Press "Enter" to skip to content

'A necessary evil': Locals react to planned gas-tax hike

DeKALB – Larry Brothers stopped by the Marathon Fas Mart on Sycamore Road in DeKalb Wednesday to fuel up and said he’s worried the Monday gas price hike could affect his monthly finances.

Brothers, 68, of DeKalb, travels throughout the Chicago area as a traveling subcontractor for AT&T. With fuel going for $2.53 a gallon, he said he’d noticed an improvement in prices of late, but wouldn’t appreciate a reversal of that trend.

“It actually came down, it’s better now,” Brothers said about gas prices Wednesday. “But if it’s going back up, we’re still in the same boat. It’s definitely going to affect my finances. I do get paid for my mileage, but not all of it, and you still have to consider tolls, wear and tear on the vehicle.”

With Gov. JB Pritzker signing a new Illinois capital plan into law on Friday, fuel prices are expected to increase by 19 cents a gallon starting on Monday. Many drivers, like Brothers, were surprised to hear about the planned gas hike, plans for which were approved by the Illinois General Assembly in May, along with a $1-a-pack increase in the cigarette tax and a $50 increase in annual vehicle registration fees. Passenger vehicle registration fees will increase to $151 a year.

The increased taxes, along with legalized sports betting and new casinos in Chicago and the suburbs, will fund a six-year, $45 billion capital infrastructure plan that will pay for a variety of projects, including projects to repair roads and public buildings. The taxes are expected to double the nearly $1.3 million DeKalb County receives for projects, including contributions to the $80 million construction of the Health Informatics and Technology Center on the Northern Illinois University campus.

The gas tax, which will be doubled to 38 cents a gallon, has not increased since 1990. Supporters say the 19-cent hike was needed to account for the past 30 years of inflation. It will continue to rise according to the rate of inflation, with annual increases capped at 1 cent a year, for the next six years. The per-gallon fuel tax is expected to reach 43.5 cents by 2025.

Terry Vonderheide, 65, owner of Carpentry Inc. Remodeling Services in DeKalb, said he puts $70 of gas into his truck’s 30-gallon tank weekly as he travels to Rockford, Batavia, Rochelle, and throughout DeKalb County.

“I think it [stinks],” Vonderheide said. “I don’t understand it, because they’re raising taxes on everything. When it is going to end? I’m the middle guy, and every time I turn around I’m getting hit with another tax. I thought Mr. Pritzker was supposed to help.”

Marathon Store Manager LaNora Douglas said she wasn’t sure what time prices would actually rise, but the company’s corporate fuel department oversees price sign changes remotely from the east coast.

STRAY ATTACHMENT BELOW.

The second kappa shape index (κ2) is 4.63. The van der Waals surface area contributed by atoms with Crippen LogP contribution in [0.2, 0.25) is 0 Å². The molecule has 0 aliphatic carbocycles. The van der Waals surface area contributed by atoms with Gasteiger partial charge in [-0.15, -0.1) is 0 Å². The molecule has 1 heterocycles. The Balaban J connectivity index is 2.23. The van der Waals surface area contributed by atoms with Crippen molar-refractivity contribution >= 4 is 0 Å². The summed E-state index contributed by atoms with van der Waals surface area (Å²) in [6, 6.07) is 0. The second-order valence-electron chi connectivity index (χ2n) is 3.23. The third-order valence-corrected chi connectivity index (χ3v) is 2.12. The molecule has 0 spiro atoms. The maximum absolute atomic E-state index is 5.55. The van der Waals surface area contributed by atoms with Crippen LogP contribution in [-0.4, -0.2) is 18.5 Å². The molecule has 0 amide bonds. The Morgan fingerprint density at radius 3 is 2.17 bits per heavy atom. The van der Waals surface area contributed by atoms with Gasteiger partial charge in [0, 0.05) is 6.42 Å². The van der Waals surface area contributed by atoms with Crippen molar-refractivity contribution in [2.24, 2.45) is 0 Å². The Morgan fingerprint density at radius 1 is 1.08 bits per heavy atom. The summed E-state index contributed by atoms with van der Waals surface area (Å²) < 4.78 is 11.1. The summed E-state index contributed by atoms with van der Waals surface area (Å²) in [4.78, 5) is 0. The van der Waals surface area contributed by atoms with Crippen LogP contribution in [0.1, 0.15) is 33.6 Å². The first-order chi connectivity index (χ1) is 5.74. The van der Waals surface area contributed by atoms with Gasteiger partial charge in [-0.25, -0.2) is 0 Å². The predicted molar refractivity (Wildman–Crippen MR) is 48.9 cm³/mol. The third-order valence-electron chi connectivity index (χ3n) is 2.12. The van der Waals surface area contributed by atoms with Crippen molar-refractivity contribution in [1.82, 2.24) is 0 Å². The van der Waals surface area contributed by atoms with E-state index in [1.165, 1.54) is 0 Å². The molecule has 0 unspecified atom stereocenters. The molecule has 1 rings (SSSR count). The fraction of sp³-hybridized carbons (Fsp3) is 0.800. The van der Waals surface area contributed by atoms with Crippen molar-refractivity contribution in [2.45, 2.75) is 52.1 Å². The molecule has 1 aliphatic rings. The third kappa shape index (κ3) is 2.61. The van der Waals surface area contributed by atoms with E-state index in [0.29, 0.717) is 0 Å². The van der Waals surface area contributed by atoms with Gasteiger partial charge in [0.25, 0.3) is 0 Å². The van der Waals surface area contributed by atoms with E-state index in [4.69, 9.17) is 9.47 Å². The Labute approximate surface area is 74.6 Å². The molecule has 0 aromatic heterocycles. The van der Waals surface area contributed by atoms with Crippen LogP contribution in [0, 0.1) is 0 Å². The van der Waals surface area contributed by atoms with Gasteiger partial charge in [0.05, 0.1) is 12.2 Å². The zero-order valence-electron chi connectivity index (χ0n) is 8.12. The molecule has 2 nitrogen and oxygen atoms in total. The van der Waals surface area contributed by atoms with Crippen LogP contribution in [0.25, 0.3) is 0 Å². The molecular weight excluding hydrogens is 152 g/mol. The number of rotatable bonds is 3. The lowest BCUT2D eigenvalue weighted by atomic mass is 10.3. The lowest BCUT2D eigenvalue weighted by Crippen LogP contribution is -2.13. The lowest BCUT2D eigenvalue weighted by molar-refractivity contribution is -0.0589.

“I have to do what’s called a fuel survey every morning,” Douglas said. “I drive by and see where everybody else is, and I send it out to our fuel department. From there, they decide which way we’re going, up or down, and change [the sign] themselves.”

Gas prices usually rise in the summer months because oil refiners switch to a different blend of gasoline designed to evaporate at higher temperatures to increase engine performance and reduce smog. These alternate blends of gasoline are more expensive to produce.

Brenda Woker, 47, of DeKalb, who filled up at the Hy-Vee station in Sycamore this week, said she hopes that tax will be put to good use.

“I am hopeful if they are going to be able to collect enough money, that they actually do put it toward the roads because our roads are in really bad shape,” Woker said. “I like that those people who drive are burdened with it versus those who aren’t driving. However, we have a lot of out-of-state people who drive through, so it would be nice if that was somehow contributed.”

The new taxes on motor fuel and cigarettes are expected to fund $33 billion of proposed transportation projects such as road and bridge repairs and public transit. In Illinois, state and local sales taxes are also applied to gasoline purchases, and SB1939 will shift 1% of the state’s proceeds from that tax to the road fund annually beginning July 1, 2021.

Linda Buhr, 75, of DeKalb, also refueled at the Marathon on Sycamore Road, and said being retired allows her to cut down on how much she drives when gas prices spike.

“I don’t travel to work every day,” Buhr said. “I’m always conscious of the gas prices. It’s a necessary evil, you have to have it. When the gas prices are higher, I don’t fill up. I do like $20 at a time.”Capitol News contributed to this report.

Source: The Daily Chronicle

Be First to Comment

    Leave a Reply

    %d bloggers like this: